According to a widely circulated e-mail, Pelini ripped the players' effort in a profane session. Pelini called the e-mail "bogus."

"Ijust introduced myself," Pelini said. "It was a short meeting to let them know exactly what's expected."

And that is?

"Excellence, top to bottom, in everything they do," Pelini said.

Pelini, meanwhile, is getting used to the lay of the land. For instance, he now has a decent understanding of the Blackshirt tradition. But he said those coveted black practice jerseys signifying first-team status won't be handed out liberally. Last August, Bohl awarded 15 players with the jerseys.

"I don't know if we'll give out that many or not," Pelini said. "From what I understand, it's something you have to earn."

It'll be interesting to watch how Pelini responds to the scrutiny that goes with his job. At $131,000 per year, Bohl's pay wasn't commensurate with the pressure he endured. At $200,000, Pelini's salary is more appropriate.

In 2003, Husker fans will demand improvement. Patience will be in short supply.

Pelini is adjusting to life in the limelight. As linebackers coach in Green Bay, he said, Packer fans pretty much left him alone. Here, it's another story. He goes to Nebraska men's basketball games and sees himself on the big screens, the crowd cheering.

"I guess I am a little more in the limelight now," Pelini said grudgingly. "It's OK ... It's not something I prefer."

Pelini commands respect with his stern and confident demeanorand his coaching background. Remember, he was hired at age 25 as a secondary coach with the San Francisco 49ers. In 1994, his first season with the Niners, they won the Super Bowl.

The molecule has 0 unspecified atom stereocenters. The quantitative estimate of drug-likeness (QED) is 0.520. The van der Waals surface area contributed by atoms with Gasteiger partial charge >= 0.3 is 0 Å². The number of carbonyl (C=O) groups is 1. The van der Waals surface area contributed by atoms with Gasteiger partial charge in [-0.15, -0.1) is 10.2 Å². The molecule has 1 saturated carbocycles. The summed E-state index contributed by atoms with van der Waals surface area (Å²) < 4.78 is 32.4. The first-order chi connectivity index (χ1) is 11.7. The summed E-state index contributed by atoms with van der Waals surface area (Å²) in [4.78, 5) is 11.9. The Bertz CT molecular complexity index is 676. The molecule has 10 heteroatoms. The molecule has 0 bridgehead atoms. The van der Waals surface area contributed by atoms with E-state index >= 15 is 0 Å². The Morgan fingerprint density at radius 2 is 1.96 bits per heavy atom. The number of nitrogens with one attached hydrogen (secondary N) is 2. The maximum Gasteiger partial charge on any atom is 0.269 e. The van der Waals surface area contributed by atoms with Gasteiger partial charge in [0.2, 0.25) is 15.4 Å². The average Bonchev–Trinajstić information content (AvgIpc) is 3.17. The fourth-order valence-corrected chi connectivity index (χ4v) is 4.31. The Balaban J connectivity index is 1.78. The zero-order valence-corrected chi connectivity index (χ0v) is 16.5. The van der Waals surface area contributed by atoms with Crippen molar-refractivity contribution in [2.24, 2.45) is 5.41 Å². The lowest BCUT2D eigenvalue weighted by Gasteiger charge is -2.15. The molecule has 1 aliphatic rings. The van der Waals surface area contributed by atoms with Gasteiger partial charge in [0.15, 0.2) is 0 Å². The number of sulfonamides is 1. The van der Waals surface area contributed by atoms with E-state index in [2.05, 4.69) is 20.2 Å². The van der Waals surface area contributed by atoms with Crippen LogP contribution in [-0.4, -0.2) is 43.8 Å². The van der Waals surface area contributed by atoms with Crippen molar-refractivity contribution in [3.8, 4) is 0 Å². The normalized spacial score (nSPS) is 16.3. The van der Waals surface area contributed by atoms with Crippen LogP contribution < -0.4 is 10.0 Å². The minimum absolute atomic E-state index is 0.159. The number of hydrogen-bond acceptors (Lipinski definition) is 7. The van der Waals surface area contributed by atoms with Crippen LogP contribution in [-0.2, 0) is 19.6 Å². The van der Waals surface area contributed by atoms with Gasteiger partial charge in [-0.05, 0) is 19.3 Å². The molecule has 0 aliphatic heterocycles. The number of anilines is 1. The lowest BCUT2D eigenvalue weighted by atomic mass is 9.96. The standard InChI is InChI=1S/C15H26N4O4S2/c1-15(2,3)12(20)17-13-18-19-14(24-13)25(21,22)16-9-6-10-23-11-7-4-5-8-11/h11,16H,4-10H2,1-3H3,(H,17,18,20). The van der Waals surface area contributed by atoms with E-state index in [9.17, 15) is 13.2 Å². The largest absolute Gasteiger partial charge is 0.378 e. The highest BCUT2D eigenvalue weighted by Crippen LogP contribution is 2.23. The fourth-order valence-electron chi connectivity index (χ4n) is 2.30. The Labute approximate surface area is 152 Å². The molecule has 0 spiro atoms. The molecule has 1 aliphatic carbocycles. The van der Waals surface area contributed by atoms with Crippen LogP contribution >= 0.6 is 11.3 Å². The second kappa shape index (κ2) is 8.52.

Pelini seldom wears his title ring.

"I'm not much of a jewelry guy," he said.

Somehow I'm not surprised.

Guess I'm getting to know the "outsider."

Reach Steven M. Sipple at 473-7440 or ssipple@journalstar.com.

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Press Box Perspective
New Nebraska defensive coordinator Bo Pelini says the Huskers will employ a vastly different alignment in 2003 compared to what the Huskers used in recent seasons under former defensive coordinator Craig Bohl.

But don't look for Pelini to diagram his plans for all to see this spring, or even in August when preseason camp begins.

Nebraska, you see, could benefit from the element of surprise Aug. 30, when the Huskers open the season at home against Oklahoma State.

This is Pelini's first go-round as a defensive coordinator. So it's not as if opponents can go back to films of previous defenses for clues.

"It could be helpful," Pelini said. "I would sure like to know what my opponents are doing."

Nebraska, which also features a new offensive coordinator, faces a formidable task this spring in implementing all the changes. Indeed, one wonders if the magnitude of change could possibly overwhelm players and ultimately become a disadvantage.

"It depends on how guys respond and take coaching," Pelini said. "If they want it badly enough, there's plenty of time to get done what we need to get done."

-- Steven M. Sipple